This site contains some of the best-preserved Greek temples in the world, as well as a museum containing a collection of painted tomb slabs. Greek colonies began building these massive temples at Paestum (Poseidonia was its original Greek name) around 600 BC to honor the gods they worshipped.

The three main temple ruins found here are the temples of Neptune, Hera, and Ceres. The park was slightly crowded with several school groups, and we had a great time taking group photos for the classes and clowning around with the kids.

We were able to walk around two of the temples.  Walking upon and being able to reach out and touch such massively huge ancient structures gave me an overwhelming feeling of smallness and an awareness that we live in a vast world. 

Old City wall — We found a geocache here

The hotel shuttle driver graciously drove us out to Paestum at the start of our day as a courtesy, not part of their daily route. We had been given the phone number of a reliable taxi service to contact at the end of the day to request a return ride to the hotel.

Unfortunately, no one at the taxi number could understand English, and I was not very clear with Italian. I, finally, in desperation after a long conversation of I don’t know what, grabbed a passing waiter on the street at a random restaurant and thrust the phone at him asking him to please get us a cab.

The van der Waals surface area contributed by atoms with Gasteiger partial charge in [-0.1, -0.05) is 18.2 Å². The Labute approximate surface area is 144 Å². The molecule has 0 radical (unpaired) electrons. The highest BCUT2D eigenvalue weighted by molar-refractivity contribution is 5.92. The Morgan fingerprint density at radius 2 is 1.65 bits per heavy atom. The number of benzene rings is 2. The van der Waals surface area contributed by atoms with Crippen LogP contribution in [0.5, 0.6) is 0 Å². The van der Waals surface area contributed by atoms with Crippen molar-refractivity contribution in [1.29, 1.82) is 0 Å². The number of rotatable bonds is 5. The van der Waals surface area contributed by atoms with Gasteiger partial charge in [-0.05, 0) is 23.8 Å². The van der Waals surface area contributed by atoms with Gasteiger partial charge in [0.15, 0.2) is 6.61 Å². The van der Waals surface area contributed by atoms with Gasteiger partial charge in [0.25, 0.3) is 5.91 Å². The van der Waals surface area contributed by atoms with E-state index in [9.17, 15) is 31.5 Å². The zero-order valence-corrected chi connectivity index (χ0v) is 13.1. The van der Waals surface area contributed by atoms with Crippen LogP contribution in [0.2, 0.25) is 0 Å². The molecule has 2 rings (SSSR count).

Thank goodness he was not offended by my rude behavior and arranged for a taxi to pick us up. We enjoyed a late lunch of sandwiches and beer at an outdoor cafe while waiting for our taxi and got back to the hotel before dark – another long fun-filled day.

Our visit to Salerno, the Amalfi Coast, and Paestum went by in a flash and before we knew it we were being dropped at the train station on our way to Rome, our last destination on this Retirement Extravaganza.


5 thoughts on “Salerno

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  4. Beautiful pics and enticing post! Prayers for Italy’s recovery from this dreadful virus. I can’t imagine the world of travel
    Without that lovely country.

    Love that convertible taxi!

    1. Thank! I know, I am so sad for Italy — all of us actually. Everyone we met in Italy were so casually gracious. I cannot imagine the busy busy streets being so empty and still. We’ll be able to travel in Italy next year, right? The taxi was fun; our driver was so funny and entertaining.